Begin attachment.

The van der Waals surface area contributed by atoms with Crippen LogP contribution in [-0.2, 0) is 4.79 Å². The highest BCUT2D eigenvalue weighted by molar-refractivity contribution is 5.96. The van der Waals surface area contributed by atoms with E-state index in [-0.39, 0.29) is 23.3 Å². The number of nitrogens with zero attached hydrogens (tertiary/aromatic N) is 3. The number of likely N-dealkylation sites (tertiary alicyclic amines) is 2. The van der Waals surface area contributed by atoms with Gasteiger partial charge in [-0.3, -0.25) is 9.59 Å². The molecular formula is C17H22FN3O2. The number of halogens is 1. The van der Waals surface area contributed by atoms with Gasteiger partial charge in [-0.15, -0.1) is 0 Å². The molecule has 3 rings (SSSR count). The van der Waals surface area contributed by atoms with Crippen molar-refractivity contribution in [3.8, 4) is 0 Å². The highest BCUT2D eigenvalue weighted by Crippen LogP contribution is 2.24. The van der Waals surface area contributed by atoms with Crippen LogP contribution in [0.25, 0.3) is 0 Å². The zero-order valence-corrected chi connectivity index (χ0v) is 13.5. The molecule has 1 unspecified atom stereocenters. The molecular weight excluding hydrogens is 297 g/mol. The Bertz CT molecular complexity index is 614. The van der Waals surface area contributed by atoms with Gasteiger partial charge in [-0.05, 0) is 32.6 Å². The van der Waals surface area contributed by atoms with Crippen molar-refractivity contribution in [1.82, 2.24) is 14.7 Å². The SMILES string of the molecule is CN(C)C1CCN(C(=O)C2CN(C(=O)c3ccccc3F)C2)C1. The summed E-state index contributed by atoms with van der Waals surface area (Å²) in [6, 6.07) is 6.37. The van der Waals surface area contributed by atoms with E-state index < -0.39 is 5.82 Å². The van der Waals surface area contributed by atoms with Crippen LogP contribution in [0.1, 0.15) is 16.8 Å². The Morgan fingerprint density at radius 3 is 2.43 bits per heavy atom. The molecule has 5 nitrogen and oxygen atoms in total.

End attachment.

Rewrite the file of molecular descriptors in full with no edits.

The van der Waals surface area contributed by atoms with Crippen LogP contribution in [-0.2, 0) is 4.79 Å². The highest BCUT2D eigenvalue weighted by molar-refractivity contribution is 5.96. The van der Waals surface area contributed by atoms with E-state index in [-0.39, 0.29) is 23.3 Å². The number of nitrogens with zero attached hydrogens (tertiary/aromatic N) is 3. The number of likely N-dealkylation sites (tertiary alicyclic amines) is 2. The van der Waals surface area contributed by atoms with Gasteiger partial charge in [-0.3, -0.25) is 9.59 Å². The molecular formula is C17H22FN3O2. The number of halogens is 1. The van der Waals surface area contributed by atoms with Gasteiger partial charge in [-0.15, -0.1) is 0 Å². The molecule has 3 rings (SSSR count). The van der Waals surface area contributed by atoms with Crippen molar-refractivity contribution in [3.8, 4) is 0 Å². The highest BCUT2D eigenvalue weighted by Crippen LogP contribution is 2.24. The van der Waals surface area contributed by atoms with Crippen LogP contribution in [0.25, 0.3) is 0 Å². The zero-order valence-corrected chi connectivity index (χ0v) is 13.5. The molecule has 1 unspecified atom stereocenters. The molecular weight excluding hydrogens is 297 g/mol. The Bertz CT molecular complexity index is 614. The van der Waals surface area contributed by atoms with Gasteiger partial charge in [-0.05, 0) is 32.6 Å². The van der Waals surface area contributed by atoms with Crippen molar-refractivity contribution in [1.82, 2.24) is 14.7 Å². The SMILES string of the molecule is CN(C)C1CCN(C(=O)C2CN(C(=O)c3ccccc3F)C2)C1. The summed E-state index contributed by atoms with van der Waals surface area (Å²) in [6, 6.07) is 6.37. The van der Waals surface area contributed by atoms with E-state index < -0.39 is 5.82 Å². The van der Waals surface area contributed by atoms with Crippen LogP contribution in [0.1, 0.15) is 16.8 Å². The Morgan fingerprint density at radius 3 is 2.43 bits per heavy atom. The molecule has 5 nitrogen and oxygen atoms in total.